Here are a few things that I find problematic with this action point. (1) It assumes everything Trump will suggest is wrong. Trump has suggested we not go to war with Russia. Trump has suggested maybe we shouldn’t dismantle the ethics oversight for our legislators. Instead of opposing everything Trump suggests, we should be selective. We should oppose what we disagree with, but be very vocal in supporting what we agree with. (2) Any action plan which has a programatic mindless knee-jerk reaction to what our opponent is doing doesn’t inspire independent thinking, and can be perceived as mindless stubbornness just for the sake of rejecting anything someone says. (3) Prolonging the process of approving nominees doesn’t prevent them from being approved. It only irritates everyone involved, and results in voters thinking you’re part of the problem of stagnation in Washington caused by people not getting along and thus not getting things done. (4) The suggestion ‘don’t stop calling’ representatives is problematic. Such actions become annoyances. They don’t win our representatives over to our cause, but instead turns them off.

2 – March and Demonstrate

Depending on the tone, public gatherings can help build solidarity and raise a positive public awareness about issues. They can help show legislators that there is strong popular support for issues. Anyone wanting to be reelected will align with the masses. Those genuinely wanting to support and represent their constituents will convey their hopes and concerns. Large events can be a way to get free national media coverage, at least for a few seconds during primetime news.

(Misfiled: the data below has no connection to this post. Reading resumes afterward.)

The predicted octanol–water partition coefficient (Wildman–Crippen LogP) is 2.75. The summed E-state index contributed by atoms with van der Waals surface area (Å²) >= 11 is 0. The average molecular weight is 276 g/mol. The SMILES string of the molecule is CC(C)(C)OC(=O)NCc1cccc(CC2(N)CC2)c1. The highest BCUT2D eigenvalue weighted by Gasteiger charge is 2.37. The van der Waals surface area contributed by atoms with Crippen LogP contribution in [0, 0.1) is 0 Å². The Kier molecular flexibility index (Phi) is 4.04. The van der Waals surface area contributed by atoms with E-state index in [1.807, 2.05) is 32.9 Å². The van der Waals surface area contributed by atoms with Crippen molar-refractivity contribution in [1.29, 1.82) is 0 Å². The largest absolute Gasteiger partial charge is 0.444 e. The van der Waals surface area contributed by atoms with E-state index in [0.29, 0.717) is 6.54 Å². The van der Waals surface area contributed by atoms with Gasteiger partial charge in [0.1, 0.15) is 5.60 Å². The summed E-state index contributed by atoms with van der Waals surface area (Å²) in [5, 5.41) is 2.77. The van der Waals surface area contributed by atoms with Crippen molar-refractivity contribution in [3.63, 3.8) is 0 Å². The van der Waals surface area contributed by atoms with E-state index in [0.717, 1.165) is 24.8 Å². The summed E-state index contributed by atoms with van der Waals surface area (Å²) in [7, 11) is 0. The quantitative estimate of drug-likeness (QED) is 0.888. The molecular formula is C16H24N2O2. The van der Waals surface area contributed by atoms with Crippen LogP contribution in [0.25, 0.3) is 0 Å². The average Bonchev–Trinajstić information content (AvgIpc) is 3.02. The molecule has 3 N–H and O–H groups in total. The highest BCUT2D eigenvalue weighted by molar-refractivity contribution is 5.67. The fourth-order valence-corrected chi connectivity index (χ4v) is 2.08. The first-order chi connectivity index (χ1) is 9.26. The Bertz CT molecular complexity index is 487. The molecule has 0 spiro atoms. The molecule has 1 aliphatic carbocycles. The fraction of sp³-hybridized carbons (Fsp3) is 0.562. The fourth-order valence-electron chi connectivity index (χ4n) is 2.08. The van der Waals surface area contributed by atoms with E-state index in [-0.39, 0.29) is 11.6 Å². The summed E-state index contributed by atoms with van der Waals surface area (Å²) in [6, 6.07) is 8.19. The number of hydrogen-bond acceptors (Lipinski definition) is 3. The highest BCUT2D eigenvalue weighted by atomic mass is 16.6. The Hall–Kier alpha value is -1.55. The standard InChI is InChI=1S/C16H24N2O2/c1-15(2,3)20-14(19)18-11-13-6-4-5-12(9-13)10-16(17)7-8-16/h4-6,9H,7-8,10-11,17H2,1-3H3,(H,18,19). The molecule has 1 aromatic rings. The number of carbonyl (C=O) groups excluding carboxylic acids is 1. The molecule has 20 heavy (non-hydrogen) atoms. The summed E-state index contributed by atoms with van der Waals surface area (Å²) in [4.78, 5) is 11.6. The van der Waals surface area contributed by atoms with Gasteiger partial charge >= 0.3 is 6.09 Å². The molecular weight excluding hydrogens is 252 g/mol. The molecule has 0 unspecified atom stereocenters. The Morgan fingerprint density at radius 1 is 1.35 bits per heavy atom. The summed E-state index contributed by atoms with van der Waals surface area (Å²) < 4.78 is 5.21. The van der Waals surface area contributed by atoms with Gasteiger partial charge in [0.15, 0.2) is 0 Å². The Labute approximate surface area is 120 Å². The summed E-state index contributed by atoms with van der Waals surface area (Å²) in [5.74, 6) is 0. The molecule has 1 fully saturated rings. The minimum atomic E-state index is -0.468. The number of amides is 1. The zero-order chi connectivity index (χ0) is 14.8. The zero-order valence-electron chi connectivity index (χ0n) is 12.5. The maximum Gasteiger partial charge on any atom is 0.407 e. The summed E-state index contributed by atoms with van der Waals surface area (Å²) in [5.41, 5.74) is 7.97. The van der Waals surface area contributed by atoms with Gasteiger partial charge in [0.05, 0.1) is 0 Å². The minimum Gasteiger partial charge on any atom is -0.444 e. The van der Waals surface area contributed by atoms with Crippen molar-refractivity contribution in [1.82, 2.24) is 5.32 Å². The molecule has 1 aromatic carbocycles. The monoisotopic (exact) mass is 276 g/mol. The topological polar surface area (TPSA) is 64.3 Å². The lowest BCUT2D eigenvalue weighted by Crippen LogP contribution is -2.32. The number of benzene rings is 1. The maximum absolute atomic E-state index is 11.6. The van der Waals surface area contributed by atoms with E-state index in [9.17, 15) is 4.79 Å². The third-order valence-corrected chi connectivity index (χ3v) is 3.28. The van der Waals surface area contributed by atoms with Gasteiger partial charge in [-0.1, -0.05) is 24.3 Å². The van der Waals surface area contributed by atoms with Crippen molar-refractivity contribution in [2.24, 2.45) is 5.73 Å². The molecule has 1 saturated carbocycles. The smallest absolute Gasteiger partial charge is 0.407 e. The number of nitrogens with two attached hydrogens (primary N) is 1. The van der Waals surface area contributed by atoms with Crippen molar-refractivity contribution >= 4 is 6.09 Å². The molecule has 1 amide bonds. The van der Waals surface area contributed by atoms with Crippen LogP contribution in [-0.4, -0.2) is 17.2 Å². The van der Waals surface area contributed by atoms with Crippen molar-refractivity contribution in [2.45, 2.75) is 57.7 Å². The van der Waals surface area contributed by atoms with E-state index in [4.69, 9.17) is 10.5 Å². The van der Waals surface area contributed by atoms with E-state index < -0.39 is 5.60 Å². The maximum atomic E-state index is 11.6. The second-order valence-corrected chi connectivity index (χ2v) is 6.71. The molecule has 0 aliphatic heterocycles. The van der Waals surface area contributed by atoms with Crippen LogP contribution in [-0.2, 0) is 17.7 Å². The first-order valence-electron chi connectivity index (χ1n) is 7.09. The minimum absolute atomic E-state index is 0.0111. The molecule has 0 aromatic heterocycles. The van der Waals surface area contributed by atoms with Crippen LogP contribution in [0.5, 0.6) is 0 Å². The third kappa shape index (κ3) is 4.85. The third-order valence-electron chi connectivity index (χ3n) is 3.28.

That said, large demonstrations are hugely expensive and time consuming for everyone involved. They are like a huge gaping hole in a ship. While they may offer short-term camaraderie among attendees, and provide a little boost of morale, eventually people go their separate ways and return to their daily lives. The event is just a memory. If we had to choose, it would be better to have smaller local events and ongoing service projects to build long-term relationships. If the millions of people who attend such events were instead to donate the money they would have spent (often hundreds of dollars) toward a prime-time advertisement, the same outcome could be achieved for much less money.

For further reading, see “Big Trump Protests Are Fine, But Here’s a To-Do List for Lasting Change.” (Yes! Magazine, 18 January 2018)

3 – Don’t Cooperate with Federal Authorities

Point number three implicitly describes a time in the near future when deportation squads will descend on our cities, crashing in doors, to drag away and deport 11 million people currently in the U.S. without proper immigration papers.

First we must remember that “Obama Has Deported More People Than Any Other President.” (Source: ABC News, 29 August 2016) So, our previous silence, and now sudden concern about our undocumented neighbors will be perceived as politically motivated, and not the result of genuine compassion. Once we get a Democrat back in the White House, many of us will go back to business as usual, ignoring the fears and trauma of those being deported.

Rather than using immigrants as pawns to gain public support of our cause, instead we need to have ongoing meaningful support of immigrants that includes local community support for their real needs: education, housing, employment, and legal assistance for their ability to follow proper immigration processes. Having numerous testimonials and positive stories would help promote a positive public understanding of immigrants (legal and undocumented).

4 – Boycott Trump Products